Posts Tagged ‘Russell Chappell’

  • Bird of the Month: Ring-necked Duck February 2019

    Feb 2, 19 • ndemarino • 5enses, Prescott Audubon Society's Bird of the MonthComments Off on Bird of the Month: Ring-necked Duck February 2019Read More »

    By Russ Chappell      Male Ring-necked Ducks are gleaming black, gray, and white, while females are brown with a delicate face pattern. At a distance, look for this species’ distinctive, peaked head to help identify it… don’t look for a ring around the neck—it’s really hard to see! These ducks closely resemble and are often confused with Lesser Scaups.       Ring-necked Ducks are divers and, while feeding, thrust forward in an arc and plunge underwater. Using their feet for propulsion, they feed on submerged plants, aquatic invertebrates, leaves, stems, seeds, and tubers of pondweed, water lilies, wild celery, wild rice, millet, sedges, and arrowhead. Protein-rich animal food is important during the breeding season, and adult females primarily consume animal food while raising their young. Plant foods become much more important during fall migration. These ducks breed across far northern North America in freshwater marshes, bogs and boreal forests. While a diving duck, they frequent shallow waters, where open water is fringed with aquatic or emergent vegetation such as sedges, lilies, and shrubs. Nests are a collection of plant stems and leaves shaped into a bowl and lined with the mother’s down feathers. The nest is about eleven inches across, two to four inches deep, and placed above the water surface, with a ramp to provide the incubating female easier access. There is one brood per year of

  • Bird of the Month: White-breasted Nuthatch

    By Russell Chappell Common in our region, the White-breasted Nuthatch is a perennial favorite among backyard birders because of its unique body, active demeanor, and gravity-defying, effortless walking on trees. They’re the only species that can walk both up and down a tree while depending solely on the strength of their legs and not using their tails. Although their movement looks like walking, they’re actually hanging off the tree bark by their number one toe, called the hallux, and a backward-pointing toe. Black and gray with brilliant white markings, the agile White-breasted Nuthatches satisfy their voracious appetites with a diet of insects, spiders, and large, meaty seeds. They’re easy to locate because of their loud and insistent nasal chattering as they frequent large deciduous trees or bird feeders. White-breasted Nuthatches nest in cavities, often abandoned woodpecker nests. They prefer large natural cavities 15’ to 60′ above ground, but occasionally use a birdhouse. These birds hatch one brood per year of five to nine white eggs with reddish-brown spots. The female remains on the nest during incubation while the male brings her food. Until they leave the nest, both parents feed the young a diet consisting solely of insects and spiders. Many young do not make it to adulthood because of predators like squirrels, chipmunks, and raptors. Occasionally, when a predator is near, the female can be seen acting a bit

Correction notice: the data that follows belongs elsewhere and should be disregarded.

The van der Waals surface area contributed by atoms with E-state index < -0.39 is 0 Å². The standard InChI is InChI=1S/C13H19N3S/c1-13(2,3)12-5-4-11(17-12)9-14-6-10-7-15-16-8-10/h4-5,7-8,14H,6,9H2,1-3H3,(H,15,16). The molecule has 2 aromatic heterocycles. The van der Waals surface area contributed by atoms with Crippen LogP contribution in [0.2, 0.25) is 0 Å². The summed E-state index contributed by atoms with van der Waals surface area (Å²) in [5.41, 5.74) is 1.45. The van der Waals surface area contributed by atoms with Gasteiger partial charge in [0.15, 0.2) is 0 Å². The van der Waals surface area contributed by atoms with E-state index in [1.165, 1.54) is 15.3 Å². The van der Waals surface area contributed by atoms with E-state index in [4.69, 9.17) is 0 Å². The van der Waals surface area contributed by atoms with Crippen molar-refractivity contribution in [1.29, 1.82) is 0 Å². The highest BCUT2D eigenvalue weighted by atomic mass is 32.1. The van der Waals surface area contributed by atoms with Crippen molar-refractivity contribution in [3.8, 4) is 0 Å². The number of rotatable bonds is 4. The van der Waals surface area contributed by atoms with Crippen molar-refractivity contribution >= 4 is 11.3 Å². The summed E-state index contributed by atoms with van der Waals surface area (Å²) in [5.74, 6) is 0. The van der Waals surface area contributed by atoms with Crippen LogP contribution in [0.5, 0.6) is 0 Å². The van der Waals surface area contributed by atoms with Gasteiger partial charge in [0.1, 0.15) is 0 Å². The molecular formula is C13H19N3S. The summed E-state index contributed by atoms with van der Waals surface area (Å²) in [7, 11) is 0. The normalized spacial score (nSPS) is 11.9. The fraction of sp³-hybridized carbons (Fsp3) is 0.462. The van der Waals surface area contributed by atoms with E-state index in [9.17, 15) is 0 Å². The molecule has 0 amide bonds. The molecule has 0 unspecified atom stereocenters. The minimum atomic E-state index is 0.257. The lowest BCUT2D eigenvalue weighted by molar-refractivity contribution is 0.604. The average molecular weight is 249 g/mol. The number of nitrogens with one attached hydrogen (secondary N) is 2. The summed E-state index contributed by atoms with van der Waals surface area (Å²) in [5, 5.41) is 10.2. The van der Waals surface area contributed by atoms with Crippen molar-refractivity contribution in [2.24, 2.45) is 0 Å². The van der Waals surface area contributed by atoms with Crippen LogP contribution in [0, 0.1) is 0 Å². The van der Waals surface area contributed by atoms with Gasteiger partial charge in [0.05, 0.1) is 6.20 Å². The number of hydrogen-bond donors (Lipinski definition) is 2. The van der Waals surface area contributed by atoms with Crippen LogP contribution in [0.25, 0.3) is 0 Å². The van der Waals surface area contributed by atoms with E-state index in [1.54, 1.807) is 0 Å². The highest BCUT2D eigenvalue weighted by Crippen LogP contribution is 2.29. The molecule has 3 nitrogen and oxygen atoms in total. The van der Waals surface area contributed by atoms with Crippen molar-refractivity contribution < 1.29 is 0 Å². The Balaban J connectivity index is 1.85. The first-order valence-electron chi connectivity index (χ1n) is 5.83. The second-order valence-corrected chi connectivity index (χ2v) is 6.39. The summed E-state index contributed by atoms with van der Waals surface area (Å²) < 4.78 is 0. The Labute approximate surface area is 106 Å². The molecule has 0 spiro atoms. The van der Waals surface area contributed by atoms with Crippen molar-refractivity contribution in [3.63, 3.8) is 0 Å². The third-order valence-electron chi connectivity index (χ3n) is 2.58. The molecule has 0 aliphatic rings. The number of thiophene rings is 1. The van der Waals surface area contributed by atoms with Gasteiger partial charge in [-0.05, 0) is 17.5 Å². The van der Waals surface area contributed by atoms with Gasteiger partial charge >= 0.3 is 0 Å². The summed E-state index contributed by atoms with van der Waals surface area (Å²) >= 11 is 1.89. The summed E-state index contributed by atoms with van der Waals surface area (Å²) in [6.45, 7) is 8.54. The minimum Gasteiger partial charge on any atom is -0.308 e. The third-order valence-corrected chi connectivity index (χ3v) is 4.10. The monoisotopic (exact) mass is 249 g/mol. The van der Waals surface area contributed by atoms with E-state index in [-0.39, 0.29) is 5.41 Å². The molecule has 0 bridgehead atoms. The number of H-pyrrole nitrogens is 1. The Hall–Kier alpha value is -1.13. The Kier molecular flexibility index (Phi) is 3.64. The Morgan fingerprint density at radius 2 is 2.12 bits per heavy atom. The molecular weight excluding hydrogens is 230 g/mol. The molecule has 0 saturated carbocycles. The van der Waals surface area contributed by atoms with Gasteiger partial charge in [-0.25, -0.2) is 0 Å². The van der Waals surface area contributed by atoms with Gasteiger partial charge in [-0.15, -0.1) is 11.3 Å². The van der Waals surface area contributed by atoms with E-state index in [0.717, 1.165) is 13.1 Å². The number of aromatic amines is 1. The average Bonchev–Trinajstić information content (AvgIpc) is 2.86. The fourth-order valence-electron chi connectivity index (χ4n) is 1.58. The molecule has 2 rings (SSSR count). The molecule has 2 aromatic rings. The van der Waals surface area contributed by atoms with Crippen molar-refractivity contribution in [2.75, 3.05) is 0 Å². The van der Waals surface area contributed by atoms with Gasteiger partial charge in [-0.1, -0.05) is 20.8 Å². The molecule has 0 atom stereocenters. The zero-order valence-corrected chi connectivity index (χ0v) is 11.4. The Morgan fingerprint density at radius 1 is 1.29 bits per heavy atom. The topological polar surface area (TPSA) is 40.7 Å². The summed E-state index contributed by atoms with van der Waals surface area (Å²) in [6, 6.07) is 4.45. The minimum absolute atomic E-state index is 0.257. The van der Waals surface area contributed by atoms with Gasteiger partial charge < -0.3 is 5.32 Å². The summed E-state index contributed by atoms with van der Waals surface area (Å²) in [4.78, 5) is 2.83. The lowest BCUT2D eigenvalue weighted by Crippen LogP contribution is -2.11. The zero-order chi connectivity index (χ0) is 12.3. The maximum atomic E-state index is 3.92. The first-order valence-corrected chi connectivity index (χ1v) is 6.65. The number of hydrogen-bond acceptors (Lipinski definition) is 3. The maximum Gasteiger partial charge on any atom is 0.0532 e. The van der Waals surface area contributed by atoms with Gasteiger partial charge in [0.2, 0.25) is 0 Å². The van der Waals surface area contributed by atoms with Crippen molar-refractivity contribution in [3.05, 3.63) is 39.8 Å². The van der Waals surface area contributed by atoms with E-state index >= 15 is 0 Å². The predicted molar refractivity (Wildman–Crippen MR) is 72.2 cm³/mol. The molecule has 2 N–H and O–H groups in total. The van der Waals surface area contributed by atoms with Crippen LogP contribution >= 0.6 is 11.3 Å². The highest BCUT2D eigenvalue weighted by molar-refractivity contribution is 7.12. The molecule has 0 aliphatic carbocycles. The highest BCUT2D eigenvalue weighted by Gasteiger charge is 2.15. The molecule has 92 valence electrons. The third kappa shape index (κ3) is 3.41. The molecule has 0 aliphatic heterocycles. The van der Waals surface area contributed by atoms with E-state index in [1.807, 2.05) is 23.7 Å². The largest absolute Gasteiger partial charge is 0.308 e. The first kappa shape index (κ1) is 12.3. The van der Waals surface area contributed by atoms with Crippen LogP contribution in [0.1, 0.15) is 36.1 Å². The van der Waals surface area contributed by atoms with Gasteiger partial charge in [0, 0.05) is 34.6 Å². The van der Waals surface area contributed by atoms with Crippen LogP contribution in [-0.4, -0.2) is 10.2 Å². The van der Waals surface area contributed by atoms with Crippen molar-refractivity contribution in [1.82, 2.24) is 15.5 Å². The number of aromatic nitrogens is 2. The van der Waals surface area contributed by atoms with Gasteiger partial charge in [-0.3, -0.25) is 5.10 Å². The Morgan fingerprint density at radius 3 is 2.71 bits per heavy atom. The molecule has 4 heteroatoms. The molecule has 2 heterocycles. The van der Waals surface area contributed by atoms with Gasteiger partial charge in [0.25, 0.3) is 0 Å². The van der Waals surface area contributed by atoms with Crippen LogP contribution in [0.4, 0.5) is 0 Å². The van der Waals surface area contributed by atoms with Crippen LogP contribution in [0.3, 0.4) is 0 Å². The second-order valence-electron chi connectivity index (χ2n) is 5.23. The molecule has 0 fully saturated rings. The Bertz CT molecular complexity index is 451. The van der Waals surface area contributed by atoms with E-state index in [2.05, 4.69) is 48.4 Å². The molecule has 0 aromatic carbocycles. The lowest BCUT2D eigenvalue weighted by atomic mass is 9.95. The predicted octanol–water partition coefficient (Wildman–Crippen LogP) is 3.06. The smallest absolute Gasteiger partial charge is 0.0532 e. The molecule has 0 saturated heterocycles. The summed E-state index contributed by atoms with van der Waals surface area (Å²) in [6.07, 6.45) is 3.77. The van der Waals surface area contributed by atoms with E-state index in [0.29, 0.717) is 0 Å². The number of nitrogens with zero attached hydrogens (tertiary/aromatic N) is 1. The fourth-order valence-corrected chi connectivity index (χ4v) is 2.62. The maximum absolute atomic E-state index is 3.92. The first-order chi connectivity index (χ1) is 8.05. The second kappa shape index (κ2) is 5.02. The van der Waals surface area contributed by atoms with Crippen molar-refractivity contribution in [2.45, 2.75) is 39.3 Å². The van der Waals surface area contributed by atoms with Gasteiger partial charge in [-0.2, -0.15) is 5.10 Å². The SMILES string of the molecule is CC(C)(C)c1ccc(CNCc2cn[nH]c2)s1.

• Prescott Peeps: Russell Chappell

    Jul 25, 17 • ndemarino • 5enses, Prescott PeepsNo CommentsRead More »

    How did you first get involved in nonprofits in the community? When my wife and I moved to Prescott in December of 2004, we discovered our home was surrounded by birds and wildlife. We thought it would be nice to feed the birds, so I visited Jay’s Bird Barn, where Eric Moore loaded me up with optics, books, seeds and birding information and invited me to the next Prescott Audubon Society meeting, so I guess Eric is ultimately responsible for my relationship with Audubon, and I thank him and blame him for that. As a pilot, I focused on avoiding birds, but I really never studied them. Halfway through that first Audubon meeting, I was planning how to graciously thank them for their hospitality and quietly slip out the door. The chapter’s IBA Coordinator, Karen O’Neil, was giving a presentation and her vocabulary and passion about birds were foreign to me, and I didn’t feel birders and I would be compatible. During a break, Eric introduced me to the chapter president, mentioning my background in computers, aviation and technology. The president asked if I’d be willing to operate their projector at the next meeting. I agreed and was thus committed to a second meeting. The president also mentioned the chapter had CD with a lot of data on it and wondered if I would review it and see if the

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